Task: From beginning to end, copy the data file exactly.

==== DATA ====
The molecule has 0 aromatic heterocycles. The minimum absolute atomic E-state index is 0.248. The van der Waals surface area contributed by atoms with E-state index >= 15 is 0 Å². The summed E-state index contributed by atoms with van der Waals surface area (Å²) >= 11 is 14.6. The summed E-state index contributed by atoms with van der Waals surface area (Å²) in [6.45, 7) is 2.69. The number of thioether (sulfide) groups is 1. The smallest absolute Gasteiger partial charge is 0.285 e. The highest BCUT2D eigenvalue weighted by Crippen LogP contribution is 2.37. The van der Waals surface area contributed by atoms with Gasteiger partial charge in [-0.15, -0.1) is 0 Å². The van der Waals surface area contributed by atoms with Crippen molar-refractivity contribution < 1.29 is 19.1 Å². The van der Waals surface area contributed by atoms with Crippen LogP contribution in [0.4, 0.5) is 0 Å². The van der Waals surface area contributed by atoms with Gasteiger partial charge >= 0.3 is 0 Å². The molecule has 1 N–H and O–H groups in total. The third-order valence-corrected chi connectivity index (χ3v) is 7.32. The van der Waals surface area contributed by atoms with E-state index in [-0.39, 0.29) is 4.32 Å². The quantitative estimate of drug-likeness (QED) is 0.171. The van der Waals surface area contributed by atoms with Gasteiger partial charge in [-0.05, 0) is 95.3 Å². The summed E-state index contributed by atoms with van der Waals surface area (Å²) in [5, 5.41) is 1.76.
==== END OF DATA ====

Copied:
The molecule has 0 aromatic heterocycles. The minimum absolute atomic E-state index is 0.248. The van der Waals surface area contributed by atoms with E-state index >= 15 is 0 Å². The summed E-state index contributed by atoms with van der Waals surface area (Å²) >= 11 is 14.6. The summed E-state index contributed by atoms with van der Waals surface area (Å²) in [6.45, 7) is 2.69. The number of thioether (sulfide) groups is 1. The smallest absolute Gasteiger partial charge is 0.285 e. The highest BCUT2D eigenvalue weighted by Crippen LogP contribution is 2.37. The van der Waals surface area contributed by atoms with Gasteiger partial charge in [-0.15, -0.1) is 0 Å². The van der Waals surface area contributed by atoms with Crippen molar-refractivity contribution < 1.29 is 19.1 Å². The van der Waals surface area contributed by atoms with Crippen LogP contribution in [0.4, 0.5) is 0 Å². The van der Waals surface area contributed by atoms with Gasteiger partial charge >= 0.3 is 0 Å². The molecule has 1 N–H and O–H groups in total. The third-order valence-corrected chi connectivity index (χ3v) is 7.32. The van der Waals surface area contributed by atoms with E-state index in [-0.39, 0.29) is 4.32 Å². The quantitative estimate of drug-likeness (QED) is 0.171. The van der Waals surface area contributed by atoms with Gasteiger partial charge in [-0.05, 0) is 95.3 Å². The summed E-state index contributed by atoms with van der Waals surface area (Å²) in [5, 5.41) is 1.76.